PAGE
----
Sam Bankman-Fried (SBF) pleads not guilty to five new charges, including bribery and bank fraud, in relation to the collapse of FTX and Alameda Research.
Former FTX CEO Sam Bankman-Fried (SBF) has entered a plea of not guilty in federal court to five new charges relating to the collapse of his crypto exchange FTX and hedge fund Alameda Research. The U.S. Attorney’s Office for the Southern District of New York revealed a third set of criminal charges against the former crypto billionaire in an unsealed indictment on Tuesday. The charges this time focused on allegations that SBF bribed a foreign government. His defense team plans to file a motion so that he doesn’t face all counts.
New Charges Explained
The charges include bank fraud, money laundering, and operating an unlicensed money-transmitting business. They also include making unlawful political contributions in the United States. The indictment gives details of hundreds of political donations that SBF allegedly directed, violating federal campaign finance laws.
Already facing eight other counts, SBF is also accused of bribing Chinese officials with at least $40 million in cryptocurrency to unfreeze trading accounts associated with his crypto hedge fund. That fund held approximately $1 billion in cryptocurrency.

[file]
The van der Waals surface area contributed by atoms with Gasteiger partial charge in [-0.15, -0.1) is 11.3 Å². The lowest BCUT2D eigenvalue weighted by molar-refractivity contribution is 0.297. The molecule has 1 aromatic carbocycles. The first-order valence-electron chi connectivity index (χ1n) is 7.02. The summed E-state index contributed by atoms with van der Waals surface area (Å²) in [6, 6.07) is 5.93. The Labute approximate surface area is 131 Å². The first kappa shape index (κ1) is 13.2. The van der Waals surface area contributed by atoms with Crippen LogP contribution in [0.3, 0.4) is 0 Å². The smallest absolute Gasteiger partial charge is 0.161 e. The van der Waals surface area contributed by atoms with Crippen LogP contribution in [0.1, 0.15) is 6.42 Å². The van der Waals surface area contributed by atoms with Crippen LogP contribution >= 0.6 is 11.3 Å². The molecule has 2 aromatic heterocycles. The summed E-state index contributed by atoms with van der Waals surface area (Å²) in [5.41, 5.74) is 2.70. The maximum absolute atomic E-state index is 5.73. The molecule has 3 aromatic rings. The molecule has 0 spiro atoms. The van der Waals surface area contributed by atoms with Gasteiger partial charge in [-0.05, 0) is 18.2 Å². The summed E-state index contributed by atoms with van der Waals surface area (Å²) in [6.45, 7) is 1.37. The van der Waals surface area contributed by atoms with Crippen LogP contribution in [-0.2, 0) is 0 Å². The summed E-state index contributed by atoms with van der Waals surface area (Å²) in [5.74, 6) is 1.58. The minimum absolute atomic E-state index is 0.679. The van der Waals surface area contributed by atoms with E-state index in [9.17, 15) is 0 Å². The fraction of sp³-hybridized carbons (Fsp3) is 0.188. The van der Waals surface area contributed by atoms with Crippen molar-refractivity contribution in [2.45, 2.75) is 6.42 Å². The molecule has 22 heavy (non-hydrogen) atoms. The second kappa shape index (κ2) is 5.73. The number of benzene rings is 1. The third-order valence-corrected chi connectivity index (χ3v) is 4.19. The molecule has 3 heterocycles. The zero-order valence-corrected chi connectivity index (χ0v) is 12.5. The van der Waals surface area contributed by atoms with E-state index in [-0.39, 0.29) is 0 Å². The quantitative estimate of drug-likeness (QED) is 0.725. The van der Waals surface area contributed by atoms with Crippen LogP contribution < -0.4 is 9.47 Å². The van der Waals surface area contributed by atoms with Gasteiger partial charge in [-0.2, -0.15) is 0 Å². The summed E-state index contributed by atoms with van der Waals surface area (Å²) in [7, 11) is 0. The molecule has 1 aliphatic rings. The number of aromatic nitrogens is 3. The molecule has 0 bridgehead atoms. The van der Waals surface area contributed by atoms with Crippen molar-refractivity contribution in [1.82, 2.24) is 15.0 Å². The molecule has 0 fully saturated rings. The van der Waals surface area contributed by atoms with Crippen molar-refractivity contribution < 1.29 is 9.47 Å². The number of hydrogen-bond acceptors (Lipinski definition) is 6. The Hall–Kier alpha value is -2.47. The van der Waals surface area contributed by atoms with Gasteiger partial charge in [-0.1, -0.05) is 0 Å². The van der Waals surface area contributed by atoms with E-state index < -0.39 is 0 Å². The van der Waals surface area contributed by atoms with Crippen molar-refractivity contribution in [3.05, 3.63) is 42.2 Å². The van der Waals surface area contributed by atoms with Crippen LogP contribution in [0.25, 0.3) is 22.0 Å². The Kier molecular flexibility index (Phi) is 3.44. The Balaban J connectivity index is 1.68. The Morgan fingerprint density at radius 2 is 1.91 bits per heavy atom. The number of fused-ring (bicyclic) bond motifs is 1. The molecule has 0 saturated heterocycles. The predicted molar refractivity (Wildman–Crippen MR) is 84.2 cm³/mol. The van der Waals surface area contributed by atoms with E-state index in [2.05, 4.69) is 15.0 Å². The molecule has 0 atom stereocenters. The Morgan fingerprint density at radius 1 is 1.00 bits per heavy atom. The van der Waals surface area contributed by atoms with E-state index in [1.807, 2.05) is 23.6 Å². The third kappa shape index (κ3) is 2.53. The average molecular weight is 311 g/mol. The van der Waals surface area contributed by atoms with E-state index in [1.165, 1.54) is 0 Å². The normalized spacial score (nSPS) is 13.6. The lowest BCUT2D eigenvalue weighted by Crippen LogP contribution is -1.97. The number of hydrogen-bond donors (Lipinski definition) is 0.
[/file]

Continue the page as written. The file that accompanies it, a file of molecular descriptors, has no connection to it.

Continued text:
SBF after collecting every possible federal charge pic.twitter.com/fKBjeVePgq
— Genevieve Roch-Decter, CFA (@GRDecter) March 28, 2023
Prosecutors say that after various attempts to unfreeze the accounts failed, SBF agreed to and directed the bribe to have the accounts unlocked. Alameda Research then reportedly used the unfrozen assets to continue funding its loss-generating trades, committing what the government alleges was a fraud against customers and investors for another year.
During the hearing, SBF remained silent, while his attorney, Mark Cohen, indicated plans to challenge the new charges. SBF’s defense team will argue that the charges violate the U.S.-Bahamas treaty. The treaty allows individuals extradited to the US to be tried only on the charges for which they were extradited.
FTX and Alameda Research collapsed in November following concerns about their balance sheets, resulting in a bank run. SBF also faces civil charges from the Commodity Futures Trading Commission and the Securities and Exchange Commission. Meanwhile, FTX remains embroiled in bankruptcy court proceedings in Delaware.
The allegations against SBF highlight the risks of cryptocurrency trading and the importance of transparency and regulation in the industry. His plea of not guilty, however, means that the charges are still allegations. Authorities have not yet proven the charges in court. Nonetheless, the case demonstrates the importance of due diligence and regulatory oversight in the cryptocurrency space.